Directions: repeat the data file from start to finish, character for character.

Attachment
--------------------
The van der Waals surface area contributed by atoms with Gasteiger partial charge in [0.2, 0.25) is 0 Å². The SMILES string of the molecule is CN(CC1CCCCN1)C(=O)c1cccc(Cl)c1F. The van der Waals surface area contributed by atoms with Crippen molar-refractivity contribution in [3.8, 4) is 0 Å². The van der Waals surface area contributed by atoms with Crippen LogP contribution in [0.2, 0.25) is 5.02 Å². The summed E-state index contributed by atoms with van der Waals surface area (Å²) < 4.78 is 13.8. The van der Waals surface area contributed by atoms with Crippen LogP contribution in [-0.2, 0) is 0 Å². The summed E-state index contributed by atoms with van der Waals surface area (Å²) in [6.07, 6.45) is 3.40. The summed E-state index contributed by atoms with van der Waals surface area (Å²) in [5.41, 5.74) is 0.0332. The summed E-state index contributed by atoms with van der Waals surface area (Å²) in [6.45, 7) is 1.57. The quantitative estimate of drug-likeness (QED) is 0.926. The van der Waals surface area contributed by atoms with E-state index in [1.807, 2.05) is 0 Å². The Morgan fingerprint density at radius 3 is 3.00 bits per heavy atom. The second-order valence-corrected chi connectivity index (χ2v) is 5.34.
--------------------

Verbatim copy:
The van der Waals surface area contributed by atoms with Gasteiger partial charge in [0.2, 0.25) is 0 Å². The SMILES string of the molecule is CN(CC1CCCCN1)C(=O)c1cccc(Cl)c1F. The van der Waals surface area contributed by atoms with Crippen molar-refractivity contribution in [3.8, 4) is 0 Å². The van der Waals surface area contributed by atoms with Crippen LogP contribution in [0.2, 0.25) is 5.02 Å². The summed E-state index contributed by atoms with van der Waals surface area (Å²) < 4.78 is 13.8. The van der Waals surface area contributed by atoms with Crippen LogP contribution in [-0.2, 0) is 0 Å². The summed E-state index contributed by atoms with van der Waals surface area (Å²) in [6.07, 6.45) is 3.40. The summed E-state index contributed by atoms with van der Waals surface area (Å²) in [5.41, 5.74) is 0.0332. The summed E-state index contributed by atoms with van der Waals surface area (Å²) in [6.45, 7) is 1.57. The quantitative estimate of drug-likeness (QED) is 0.926. The van der Waals surface area contributed by atoms with E-state index in [1.807, 2.05) is 0 Å². The Morgan fingerprint density at radius 3 is 3.00 bits per heavy atom. The second-order valence-corrected chi connectivity index (χ2v) is 5.34.